A “small step” towards a better futureBy
This exchange from Star Trek: First Contact always fascinated me:
Captain Jean-Luc Picard: The economics of the future are somewhat different. You see, money doesn’t exist in the 24th century.
Lily Sloane: No money? You mean, you don’t get paid?
Captain Jean-Luc Picard: The acquisition of wealth is no longer the driving force of our lives. We work to better ourselves and the rest of humanity.
What a concept. A society not organized around money. Thomas Paine floated the idea of a citizen’s stipend in Agrarian Justice (1797). His ideas for reorganizing the economy were a bit ahead of his time. And while the 24th century may be bit far off yet, it seems several European cities are taking Paine’s 18th century idea out for a test drive:
An experiment to give away money as “basic income” is underway in Germany. In 2014, Michael Bohmeyer, a 31-year-old German entrepreneur, launched “My Basic Income” (“Mein Grundeinkommen”), and this month, the project, made possible through crowdfunding, issued $1,100 checks to 26 people to use however they want.
Leftists in Germany tend to support the idea of basic income while others in the country say the idea might take away incentives for people to work.
Wirklich? It has long puzzled me: the reflexive assumption that Man is purely mechanistic, driven solely by carrots and sticks (extrinsic motivation) and that, on the one hand, making the sticks sharper will reduce undesirable behaviors (not that we believe in state control of that sort of thing) and that, on the other hand, making the carrots sweeter will release a cascade of creativity and productivity from these Skinerrian lab rats. Studies show that sometimes just the opposite occurs. But it seems counter to common sense, especially if you have a thing for poking “lessers” with sticks and wringing your hands over the help being properly motivated.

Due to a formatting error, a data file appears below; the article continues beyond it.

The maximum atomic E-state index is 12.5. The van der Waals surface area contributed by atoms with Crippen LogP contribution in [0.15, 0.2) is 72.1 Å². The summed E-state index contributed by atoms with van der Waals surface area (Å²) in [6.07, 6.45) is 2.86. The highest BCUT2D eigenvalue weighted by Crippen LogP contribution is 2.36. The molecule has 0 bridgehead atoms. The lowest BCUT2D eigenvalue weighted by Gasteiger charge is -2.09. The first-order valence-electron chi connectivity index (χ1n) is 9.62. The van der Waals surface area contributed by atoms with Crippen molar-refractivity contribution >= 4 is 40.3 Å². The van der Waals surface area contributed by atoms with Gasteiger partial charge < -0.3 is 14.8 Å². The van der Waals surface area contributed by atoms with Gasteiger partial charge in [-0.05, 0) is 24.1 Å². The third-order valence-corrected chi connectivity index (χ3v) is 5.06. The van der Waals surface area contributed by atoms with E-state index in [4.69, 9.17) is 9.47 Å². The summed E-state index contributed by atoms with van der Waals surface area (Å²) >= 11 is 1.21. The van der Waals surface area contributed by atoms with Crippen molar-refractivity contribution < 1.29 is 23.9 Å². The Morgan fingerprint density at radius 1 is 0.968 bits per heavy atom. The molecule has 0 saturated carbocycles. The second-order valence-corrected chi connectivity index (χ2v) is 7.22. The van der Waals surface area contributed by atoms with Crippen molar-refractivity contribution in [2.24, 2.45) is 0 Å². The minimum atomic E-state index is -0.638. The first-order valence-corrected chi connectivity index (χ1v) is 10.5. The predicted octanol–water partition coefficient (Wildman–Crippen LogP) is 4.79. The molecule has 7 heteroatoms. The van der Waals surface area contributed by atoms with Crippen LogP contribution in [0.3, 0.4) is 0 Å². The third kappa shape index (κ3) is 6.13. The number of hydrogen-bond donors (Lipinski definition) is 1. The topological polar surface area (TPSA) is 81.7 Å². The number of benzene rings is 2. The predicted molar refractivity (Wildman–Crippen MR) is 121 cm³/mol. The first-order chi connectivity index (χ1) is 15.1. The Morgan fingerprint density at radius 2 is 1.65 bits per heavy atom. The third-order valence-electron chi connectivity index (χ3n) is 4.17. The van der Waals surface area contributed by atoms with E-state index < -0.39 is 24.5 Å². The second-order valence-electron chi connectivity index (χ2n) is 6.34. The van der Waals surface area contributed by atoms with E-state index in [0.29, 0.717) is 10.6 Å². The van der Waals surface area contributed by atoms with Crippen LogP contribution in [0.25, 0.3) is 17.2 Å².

Summarizing research on intrinsic and extrinsic motivation in his book, “Drive,” Daniel Pink concluded that for the kind of work more Americans will be doing in the 21st century, for tasks requiring “even rudimentary cognitive skill,” the traditional extrinsic incentive model doesn’t work.
Plus, the new gig economy means we are all going to be working for less anyway. And besides, the job-killing robots are coming (Obama’s fault!), “So to be able to work creatively, people need some security, they need to feel free. And they can get that with a basic income,” says Bohmeyer. Originally from the former communist East Germany, Bohmeyer will be experimenting with American founder Thomas Paine’s idea for a basic income grant.
He won’t be alone. Utrecht and 19 other Dutch cities are engaging a similar experiment:
“We don’t call it a basic income in Utrecht because people have an idea about it – that it is just free money and people will sit at home and watch TV,” said Heleen de Boer, a Green councillor in that city, which is half an hour south of Amsterdam.
Nevertheless, the municipalities are, in the words of de Boer, taking a “small step” towards a basic income for all by allowing small groups of benefit claimants to be paid £660 a month – and keep any earnings they make from work on top of that. Their monthly pay will not be means-tested. They will instead have the security of that cash every month, and the option to decide whether they want to add to that by finding work. The outcomes will be analysed by eminent economist Loek Groot, a professor at the University of Utrecht.
Alaska has been running a
“basic income” experiment statewide for 40 years. How about it, Sarah Palin, has the Last Frontier gone to Hyder in a handbasket? Or do Alaskans still persist in pursuing their own interests and dreams?
Now, I have a personal project in the works that I feel is sort of important. I wouldn’t turn down the money if it were available. But like like writing here, I don’t do it for money, but for another kind of personal enrichment. It’s simply annoying to have people ask how I plan to monetize it, as if that’s the point or the measure of something’s worth. Gene Roddenberry didn’t think so. His vision was for a human future better than that. But for now, that’s the cage we have constructed for ourselves, a model that seems to be failing.
Nice to see some human creativity being directed at giving Paine’s idea a whirl, at least in Europe. Americans like Paine used to embrace that sort of experimentation. Lately, America’s idea of innovation is a Great Wall along the southern border. How’d that work out for the Chinese?
(Cross-posted from Hullabaloo.)